Alfred Lord Tennyson

I Stood upon the mountain which o’erlooks   
The narrow seas, whose rapid interval   
Parts Afric from green Europe, when the sun   
Had fallen below the Atlantic, and above   
The silent heavens were blenched with faery light,           
Uncertain whether faery light or cloud,   
Flowing southward, and the chasms of deep, deep blue   
Slumbered unfathomable, and the stars   
Were flooded over with clear glory and pale.   
I gazed upon the sheeny coast beyond,           
There where the Giant of old Time infixed   
The limits of his prowess, pillars high   
Long time erased from earth; even as the Sea   
When weary of wild inroad buildeth up   
Huge mounds whereby to stay his yeasty waves.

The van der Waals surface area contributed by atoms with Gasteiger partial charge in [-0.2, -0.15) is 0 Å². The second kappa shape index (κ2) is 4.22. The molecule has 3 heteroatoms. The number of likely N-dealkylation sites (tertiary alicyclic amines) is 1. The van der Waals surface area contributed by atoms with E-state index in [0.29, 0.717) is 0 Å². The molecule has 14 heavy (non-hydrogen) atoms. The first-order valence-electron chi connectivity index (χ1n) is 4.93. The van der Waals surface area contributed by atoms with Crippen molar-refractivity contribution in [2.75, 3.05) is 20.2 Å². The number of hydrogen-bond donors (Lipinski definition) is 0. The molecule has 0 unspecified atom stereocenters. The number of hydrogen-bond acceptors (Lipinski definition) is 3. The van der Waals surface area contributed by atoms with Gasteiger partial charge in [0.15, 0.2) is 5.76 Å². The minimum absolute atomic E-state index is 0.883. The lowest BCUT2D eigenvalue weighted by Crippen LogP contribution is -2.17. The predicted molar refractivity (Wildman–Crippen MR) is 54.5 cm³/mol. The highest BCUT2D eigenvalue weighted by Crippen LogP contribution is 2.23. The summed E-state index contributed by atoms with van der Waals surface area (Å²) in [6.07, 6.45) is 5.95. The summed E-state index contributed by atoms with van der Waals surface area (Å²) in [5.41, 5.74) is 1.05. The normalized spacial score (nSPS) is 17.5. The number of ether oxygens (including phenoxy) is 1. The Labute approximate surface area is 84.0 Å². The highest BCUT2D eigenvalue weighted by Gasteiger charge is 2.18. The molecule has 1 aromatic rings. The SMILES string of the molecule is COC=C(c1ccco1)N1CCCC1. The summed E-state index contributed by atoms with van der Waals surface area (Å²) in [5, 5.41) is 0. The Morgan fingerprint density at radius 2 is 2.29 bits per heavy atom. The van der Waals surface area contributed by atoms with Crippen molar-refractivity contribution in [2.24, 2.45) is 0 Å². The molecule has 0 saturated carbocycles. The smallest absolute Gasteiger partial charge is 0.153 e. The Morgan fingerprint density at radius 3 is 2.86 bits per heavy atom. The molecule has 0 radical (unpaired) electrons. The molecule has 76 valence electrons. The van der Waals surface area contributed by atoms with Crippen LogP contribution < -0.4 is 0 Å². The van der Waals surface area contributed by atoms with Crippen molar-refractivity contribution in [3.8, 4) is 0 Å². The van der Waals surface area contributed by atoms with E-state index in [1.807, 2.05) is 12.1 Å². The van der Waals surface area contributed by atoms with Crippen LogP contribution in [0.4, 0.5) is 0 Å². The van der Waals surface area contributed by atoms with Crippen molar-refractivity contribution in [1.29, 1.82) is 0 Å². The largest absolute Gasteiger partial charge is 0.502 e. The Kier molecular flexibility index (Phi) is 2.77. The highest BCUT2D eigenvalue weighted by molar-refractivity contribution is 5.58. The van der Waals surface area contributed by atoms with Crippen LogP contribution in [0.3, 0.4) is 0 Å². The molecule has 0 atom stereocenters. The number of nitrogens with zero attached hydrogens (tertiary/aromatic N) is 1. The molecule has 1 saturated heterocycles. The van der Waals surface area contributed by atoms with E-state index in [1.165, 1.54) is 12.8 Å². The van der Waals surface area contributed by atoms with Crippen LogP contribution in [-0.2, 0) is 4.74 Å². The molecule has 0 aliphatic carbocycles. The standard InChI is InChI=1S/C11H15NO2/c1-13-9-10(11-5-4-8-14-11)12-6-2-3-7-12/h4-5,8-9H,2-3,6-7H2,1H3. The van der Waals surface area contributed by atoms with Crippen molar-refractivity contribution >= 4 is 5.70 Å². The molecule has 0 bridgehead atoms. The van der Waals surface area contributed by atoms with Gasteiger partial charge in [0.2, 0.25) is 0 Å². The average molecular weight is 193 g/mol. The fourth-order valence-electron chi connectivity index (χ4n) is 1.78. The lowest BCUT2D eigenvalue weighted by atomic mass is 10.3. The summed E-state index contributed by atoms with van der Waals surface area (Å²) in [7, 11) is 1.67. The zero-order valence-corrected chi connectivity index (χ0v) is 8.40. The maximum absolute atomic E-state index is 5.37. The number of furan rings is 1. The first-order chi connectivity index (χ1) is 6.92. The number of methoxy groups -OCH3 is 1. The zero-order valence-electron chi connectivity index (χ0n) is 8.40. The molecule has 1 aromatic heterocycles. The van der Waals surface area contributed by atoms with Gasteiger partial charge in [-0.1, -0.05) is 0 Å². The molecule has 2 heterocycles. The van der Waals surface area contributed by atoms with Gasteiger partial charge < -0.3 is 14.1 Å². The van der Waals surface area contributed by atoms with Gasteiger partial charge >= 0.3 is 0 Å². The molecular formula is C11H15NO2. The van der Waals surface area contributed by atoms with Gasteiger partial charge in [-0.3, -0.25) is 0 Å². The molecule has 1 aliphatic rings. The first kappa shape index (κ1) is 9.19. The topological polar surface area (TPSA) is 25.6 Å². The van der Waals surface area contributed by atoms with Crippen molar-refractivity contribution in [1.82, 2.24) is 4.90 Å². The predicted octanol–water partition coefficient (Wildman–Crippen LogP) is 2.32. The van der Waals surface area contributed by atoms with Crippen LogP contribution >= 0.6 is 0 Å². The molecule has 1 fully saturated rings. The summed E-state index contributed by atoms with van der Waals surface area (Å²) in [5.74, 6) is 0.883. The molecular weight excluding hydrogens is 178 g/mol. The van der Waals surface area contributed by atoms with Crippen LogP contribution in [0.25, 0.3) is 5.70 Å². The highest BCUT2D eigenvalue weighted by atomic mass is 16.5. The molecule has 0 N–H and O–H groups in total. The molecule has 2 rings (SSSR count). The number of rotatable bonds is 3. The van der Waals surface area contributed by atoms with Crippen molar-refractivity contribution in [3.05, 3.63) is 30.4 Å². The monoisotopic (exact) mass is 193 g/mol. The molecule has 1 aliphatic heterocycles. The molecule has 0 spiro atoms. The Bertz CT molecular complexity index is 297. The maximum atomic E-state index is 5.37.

And much I mused on legends quaint and old,   
Which whilome won the hearts of all on earth   
Toward their brightness, even as flame draws air;   
But had their being in the heart of man,   
As air is the life of flame: and thou wert then           
A centred glory-circled memory,   
Divinest Atalantis, whom the waves   
Have buried deep, and thou of later name,   
Imperial Eldorado, roofed with gold:   
Shadows to which, despite all shocks of change,           
All onset of capricious accident,   
Men clung with yearning hope which would not die.

*        *        *        *        *
                    Then I raised   
My voice and cried, “Wide Afric, doth thy sun   
Lighten, thy hills enfold a city as fair           
As those which starred the night o’ the elder world?   
Or is the rumor of thy Timbuctoo   
A dream as frail as those of ancient time?”   
  A curve of whitening, flashing, ebbing light!   
A rustling of white wings! the bright descent